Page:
How To Stay Healthy When Your Child, Spouse Or Roommate Has COVID-19
By now, you’ve likely heard the advice: If you suspect that you’re sick with COVID-19, or live with someone who is showing symptoms of the disease caused by the coronavirus, be prepared to ride it out at home.
That’s because the vast majority of cases are mild or moderate, and while these cases can feel as rough as a very bad flu and even include some cases of pneumonia, the Centers for Disease Control and Prevention says most of these patients will be able to recover without medical assistance. (If you’re having trouble breathing or other emergency warning signs, seek medical help immediately.)
But this general advice means anyone living in the same household with the sick person could get infected — a real concern, since research so far suggests household transmission is one of the main ways the coronavirus spreads. So how do you minimize your risk when moving out isn’t an option? Here’s what infectious disease and public health experts have to say:
Physically isolate the person who is sick
If you live in a place with more than one room, identify a room or area – like a bedroom – where the sick person can be isolated from the rest of the household, including pets. (The CDC says that while there’s no evidence that pets can transmit the virus to humans, there have been reports of pets becoming infected after close contact with people who have COVID-19.)
Ideally, the “sick room” will have a door that can be kept shut when the sick person is inside — which should really be most of the time.
“It would make sense for the person to just to be in their [contained] area in which we presume that things have virus exposure,” says Dr. Rachel Bender Ignacio, an assistant professor of infectious diseases at the University of Washington and spokesperson for the Infectious Diseases Society of America. That way, she says, everyone else can move about the home more freely. A door would also make it easier to keep kids out of the isolation room.
Things get trickier if you all live in tighter quarters, like a one-bedroom or studio apartment, or have shared bedrooms. Everyone should still try to sleep in separate quarters from the sick person if at all possible — “whether it’s one person on a couch, another person on a bed,” Bender Ignacio says.
That said, when multiple people share a small living space like that, “it may be very near impossible to avoid exposure,” says Dr. Amesh Adalja, a senior scholar at the Johns Hopkins University Center for Health Security. “If you are somebody that has other medical conditions or you’re an advanced age and you’re at risk for having a more severe course [of COVID-19], I do think you should take that into consideration and, if it’s feasible, move out.”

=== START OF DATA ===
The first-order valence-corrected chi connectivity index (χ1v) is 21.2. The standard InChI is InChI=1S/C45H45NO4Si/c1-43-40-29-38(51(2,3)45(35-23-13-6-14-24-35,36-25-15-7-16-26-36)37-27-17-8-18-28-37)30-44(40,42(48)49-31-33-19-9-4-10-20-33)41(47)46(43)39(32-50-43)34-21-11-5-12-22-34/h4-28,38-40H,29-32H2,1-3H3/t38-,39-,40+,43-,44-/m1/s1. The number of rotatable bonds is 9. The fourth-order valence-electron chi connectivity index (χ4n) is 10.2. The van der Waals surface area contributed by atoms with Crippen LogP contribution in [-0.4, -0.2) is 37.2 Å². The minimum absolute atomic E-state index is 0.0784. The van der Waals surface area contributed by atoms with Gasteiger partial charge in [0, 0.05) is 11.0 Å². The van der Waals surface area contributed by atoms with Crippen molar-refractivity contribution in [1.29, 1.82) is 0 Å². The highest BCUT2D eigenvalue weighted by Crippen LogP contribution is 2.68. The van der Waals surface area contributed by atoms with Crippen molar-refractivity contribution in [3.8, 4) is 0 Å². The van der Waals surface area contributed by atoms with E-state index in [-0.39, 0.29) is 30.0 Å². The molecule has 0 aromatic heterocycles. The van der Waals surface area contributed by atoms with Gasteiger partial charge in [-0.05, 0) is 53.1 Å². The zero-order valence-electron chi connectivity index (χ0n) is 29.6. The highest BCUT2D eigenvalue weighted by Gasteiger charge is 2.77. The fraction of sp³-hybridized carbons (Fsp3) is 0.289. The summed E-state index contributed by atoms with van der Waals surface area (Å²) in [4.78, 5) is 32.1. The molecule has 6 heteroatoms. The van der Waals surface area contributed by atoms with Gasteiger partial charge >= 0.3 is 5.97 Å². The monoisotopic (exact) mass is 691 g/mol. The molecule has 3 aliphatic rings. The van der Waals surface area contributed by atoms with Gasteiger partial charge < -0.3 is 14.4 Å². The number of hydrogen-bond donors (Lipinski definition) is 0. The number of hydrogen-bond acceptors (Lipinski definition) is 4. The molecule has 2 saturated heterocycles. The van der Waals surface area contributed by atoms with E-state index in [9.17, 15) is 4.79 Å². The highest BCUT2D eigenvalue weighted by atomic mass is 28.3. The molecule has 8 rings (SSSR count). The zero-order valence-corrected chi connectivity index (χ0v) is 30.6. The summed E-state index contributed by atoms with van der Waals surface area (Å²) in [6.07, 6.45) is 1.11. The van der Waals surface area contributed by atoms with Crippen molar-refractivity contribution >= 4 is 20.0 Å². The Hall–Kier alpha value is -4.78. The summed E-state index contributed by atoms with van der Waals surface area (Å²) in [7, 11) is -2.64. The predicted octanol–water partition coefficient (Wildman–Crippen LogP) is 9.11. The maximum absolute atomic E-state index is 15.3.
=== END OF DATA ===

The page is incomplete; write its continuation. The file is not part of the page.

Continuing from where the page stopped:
Limit your physical interactions — but not your emotional ones
Even as you try to limit your face-to-face interactions with the sick person, remember, we all need human contact. Try visiting via text or video options like Facetime instead. Old-fashioned phone calls work too.
Whenever you are in the same room together, the CDC recommends that the sick person wear a cloth face covering, even in their own home. In practice, however, Adalja notes that “it can be uncomfortable for someone who’s sick to wear a mask all the time in their own house” — hence, another reason to limit those interactions.
Just make sure to wash your hands thoroughly with soap and water for at least 20 seconds after every visit with the ill person.
Consider yourself quarantined, too
Bender Ignacio says if one person in the household is sick, everyone else in the household should consider themselves as possibly having asymptomatic or pre-symptomatic infection, even if they feel fine.
That means you should quarantine yourselves at home, too, she says, and ask a friend or neighbor to help with essential errands like grocery shopping — so you don’t run the risk of exposing other people in the store.
“The important consideration is that the entire house should be considered potentially infected for up to two weeks after people who are ill stop having symptoms,” Bender Ignacio says. It’s important to understand “that anybody leaving that house also has the possibility of bringing the virus out.”
If others in the household do get sick, one after the other, that two-week quarantine should restart with each illness, she says – which means you all could end up quarantined together for a long time.
If you have to share a bathroom
The CDC says anyone sick with symptoms of COVID-19 should use a separate bathroom if at all possible, but for many of us, that’s not an option. If you do share a bathroom, the CDC advises that the caregiver or healthy housemates not go into the bathroom too soon after it’s used by a person who has the virus.
“The hope is that with more time, if the patient was coughing in the room, fewer infectious droplets would remain suspended in the air,” explains Dr. Alex Isakov, a professor of emergency medicine at Emory University and one of the creators of Emory’s online tool for checking for COVID-19 symptoms at home. “It would help if you could ventilate the bathroom by opening a window, or running the exhaust fan, if so equipped.”